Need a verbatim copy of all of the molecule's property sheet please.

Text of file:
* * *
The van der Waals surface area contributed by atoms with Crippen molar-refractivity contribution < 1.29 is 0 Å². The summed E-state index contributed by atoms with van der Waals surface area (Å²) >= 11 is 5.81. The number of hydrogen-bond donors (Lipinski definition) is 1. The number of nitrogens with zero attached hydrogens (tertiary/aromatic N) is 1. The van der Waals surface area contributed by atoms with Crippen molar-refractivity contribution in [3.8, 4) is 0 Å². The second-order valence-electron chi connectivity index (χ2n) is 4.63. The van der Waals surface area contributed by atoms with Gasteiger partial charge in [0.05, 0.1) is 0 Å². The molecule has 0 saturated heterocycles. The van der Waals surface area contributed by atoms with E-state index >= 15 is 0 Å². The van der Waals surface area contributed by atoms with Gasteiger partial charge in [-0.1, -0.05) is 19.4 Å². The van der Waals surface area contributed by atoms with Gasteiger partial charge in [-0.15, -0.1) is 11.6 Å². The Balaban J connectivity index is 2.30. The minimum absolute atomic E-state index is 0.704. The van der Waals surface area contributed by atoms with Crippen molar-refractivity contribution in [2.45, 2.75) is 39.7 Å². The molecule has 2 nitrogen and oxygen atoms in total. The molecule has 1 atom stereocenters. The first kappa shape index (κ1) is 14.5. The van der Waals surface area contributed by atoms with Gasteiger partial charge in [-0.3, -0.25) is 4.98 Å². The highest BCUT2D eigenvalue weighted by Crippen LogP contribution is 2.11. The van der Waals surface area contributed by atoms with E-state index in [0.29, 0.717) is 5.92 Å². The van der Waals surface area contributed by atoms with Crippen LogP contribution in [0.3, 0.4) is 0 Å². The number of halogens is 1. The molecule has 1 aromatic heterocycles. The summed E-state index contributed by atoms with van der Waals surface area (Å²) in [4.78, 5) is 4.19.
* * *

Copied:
The van der Waals surface area contributed by atoms with Crippen molar-refractivity contribution < 1.29 is 0 Å². The summed E-state index contributed by atoms with van der Waals surface area (Å²) >= 11 is 5.81. The number of hydrogen-bond donors (Lipinski definition) is 1. The number of nitrogens with zero attached hydrogens (tertiary/aromatic N) is 1. The van der Waals surface area contributed by atoms with Crippen molar-refractivity contribution in [3.8, 4) is 0 Å². The second-order valence-electron chi connectivity index (χ2n) is 4.63. The van der Waals surface area contributed by atoms with Gasteiger partial charge in [0.05, 0.1) is 0 Å². The molecule has 0 saturated heterocycles. The van der Waals surface area contributed by atoms with E-state index >= 15 is 0 Å². The van der Waals surface area contributed by atoms with Gasteiger partial charge in [-0.1, -0.05) is 19.4 Å². The van der Waals surface area contributed by atoms with Gasteiger partial charge in [-0.15, -0.1) is 11.6 Å². The Balaban J connectivity index is 2.30. The minimum absolute atomic E-state index is 0.704. The van der Waals surface area contributed by atoms with Crippen molar-refractivity contribution in [2.45, 2.75) is 39.7 Å². The molecule has 2 nitrogen and oxygen atoms in total. The molecule has 1 atom stereocenters. The first kappa shape index (κ1) is 14.5. The van der Waals surface area contributed by atoms with Gasteiger partial charge in [-0.3, -0.25) is 4.98 Å². The highest BCUT2D eigenvalue weighted by Crippen LogP contribution is 2.11. The van der Waals surface area contributed by atoms with E-state index in [0.29, 0.717) is 5.92 Å². The van der Waals surface area contributed by atoms with Crippen LogP contribution in [0.3, 0.4) is 0 Å². The number of halogens is 1. The molecule has 1 aromatic heterocycles. The summed E-state index contributed by atoms with van der Waals surface area (Å²) in [4.78, 5) is 4.19.